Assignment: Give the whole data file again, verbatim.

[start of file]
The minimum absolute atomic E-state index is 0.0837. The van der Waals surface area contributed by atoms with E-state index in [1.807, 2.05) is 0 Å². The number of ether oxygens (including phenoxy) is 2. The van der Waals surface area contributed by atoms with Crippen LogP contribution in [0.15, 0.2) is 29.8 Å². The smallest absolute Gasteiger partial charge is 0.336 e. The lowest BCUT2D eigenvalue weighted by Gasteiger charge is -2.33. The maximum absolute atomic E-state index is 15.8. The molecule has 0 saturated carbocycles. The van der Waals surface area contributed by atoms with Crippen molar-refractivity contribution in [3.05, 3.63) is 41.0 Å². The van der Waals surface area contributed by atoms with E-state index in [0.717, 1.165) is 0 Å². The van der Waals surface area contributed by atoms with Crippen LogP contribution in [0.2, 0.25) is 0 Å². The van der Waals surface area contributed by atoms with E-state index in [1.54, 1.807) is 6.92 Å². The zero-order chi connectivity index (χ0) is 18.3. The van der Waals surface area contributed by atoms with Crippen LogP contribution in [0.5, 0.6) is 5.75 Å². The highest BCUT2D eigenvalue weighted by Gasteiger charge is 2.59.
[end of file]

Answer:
The minimum absolute atomic E-state index is 0.0837. The van der Waals surface area contributed by atoms with E-state index in [1.807, 2.05) is 0 Å². The number of ether oxygens (including phenoxy) is 2. The van der Waals surface area contributed by atoms with Crippen LogP contribution in [0.15, 0.2) is 29.8 Å². The smallest absolute Gasteiger partial charge is 0.336 e. The lowest BCUT2D eigenvalue weighted by Gasteiger charge is -2.33. The maximum absolute atomic E-state index is 15.8. The molecule has 0 saturated carbocycles. The van der Waals surface area contributed by atoms with Crippen molar-refractivity contribution in [3.05, 3.63) is 41.0 Å². The van der Waals surface area contributed by atoms with E-state index in [0.717, 1.165) is 0 Å². The van der Waals surface area contributed by atoms with Crippen LogP contribution in [0.2, 0.25) is 0 Å². The van der Waals surface area contributed by atoms with E-state index in [1.54, 1.807) is 6.92 Å². The zero-order chi connectivity index (χ0) is 18.3. The van der Waals surface area contributed by atoms with Crippen LogP contribution in [0.5, 0.6) is 5.75 Å². The highest BCUT2D eigenvalue weighted by Gasteiger charge is 2.59.